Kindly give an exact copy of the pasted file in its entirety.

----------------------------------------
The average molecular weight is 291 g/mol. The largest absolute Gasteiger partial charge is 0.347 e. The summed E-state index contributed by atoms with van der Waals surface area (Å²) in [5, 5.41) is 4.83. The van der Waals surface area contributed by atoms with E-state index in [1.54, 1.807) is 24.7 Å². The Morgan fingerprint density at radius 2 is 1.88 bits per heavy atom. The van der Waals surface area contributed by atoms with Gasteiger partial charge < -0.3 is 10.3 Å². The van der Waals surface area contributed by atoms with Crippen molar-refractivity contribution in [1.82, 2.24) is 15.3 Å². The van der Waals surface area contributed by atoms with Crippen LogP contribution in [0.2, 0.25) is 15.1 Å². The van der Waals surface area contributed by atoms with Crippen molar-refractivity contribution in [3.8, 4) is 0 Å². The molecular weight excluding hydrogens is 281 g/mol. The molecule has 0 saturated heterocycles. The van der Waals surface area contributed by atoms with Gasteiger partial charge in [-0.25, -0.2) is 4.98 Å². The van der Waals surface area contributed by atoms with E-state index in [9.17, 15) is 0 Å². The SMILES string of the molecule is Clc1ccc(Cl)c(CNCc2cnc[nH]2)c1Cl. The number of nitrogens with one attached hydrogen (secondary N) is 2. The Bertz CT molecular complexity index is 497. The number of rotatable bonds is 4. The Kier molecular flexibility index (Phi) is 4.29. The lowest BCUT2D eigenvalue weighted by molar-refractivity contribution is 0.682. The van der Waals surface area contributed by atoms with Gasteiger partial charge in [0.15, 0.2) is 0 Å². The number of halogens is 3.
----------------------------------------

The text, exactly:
The average molecular weight is 291 g/mol. The largest absolute Gasteiger partial charge is 0.347 e. The summed E-state index contributed by atoms with van der Waals surface area (Å²) in [5, 5.41) is 4.83. The van der Waals surface area contributed by atoms with E-state index in [1.54, 1.807) is 24.7 Å². The Morgan fingerprint density at radius 2 is 1.88 bits per heavy atom. The van der Waals surface area contributed by atoms with Gasteiger partial charge < -0.3 is 10.3 Å². The van der Waals surface area contributed by atoms with Crippen molar-refractivity contribution in [1.82, 2.24) is 15.3 Å². The van der Waals surface area contributed by atoms with Crippen LogP contribution in [0.2, 0.25) is 15.1 Å². The van der Waals surface area contributed by atoms with Crippen molar-refractivity contribution in [3.8, 4) is 0 Å². The molecular weight excluding hydrogens is 281 g/mol. The molecule has 0 saturated heterocycles. The van der Waals surface area contributed by atoms with Gasteiger partial charge in [-0.25, -0.2) is 4.98 Å². The van der Waals surface area contributed by atoms with E-state index in [9.17, 15) is 0 Å². The SMILES string of the molecule is Clc1ccc(Cl)c(CNCc2cnc[nH]2)c1Cl. The number of nitrogens with one attached hydrogen (secondary N) is 2. The Bertz CT molecular complexity index is 497. The number of rotatable bonds is 4. The Kier molecular flexibility index (Phi) is 4.29. The lowest BCUT2D eigenvalue weighted by molar-refractivity contribution is 0.682. The van der Waals surface area contributed by atoms with Gasteiger partial charge in [0.15, 0.2) is 0 Å². The number of halogens is 3.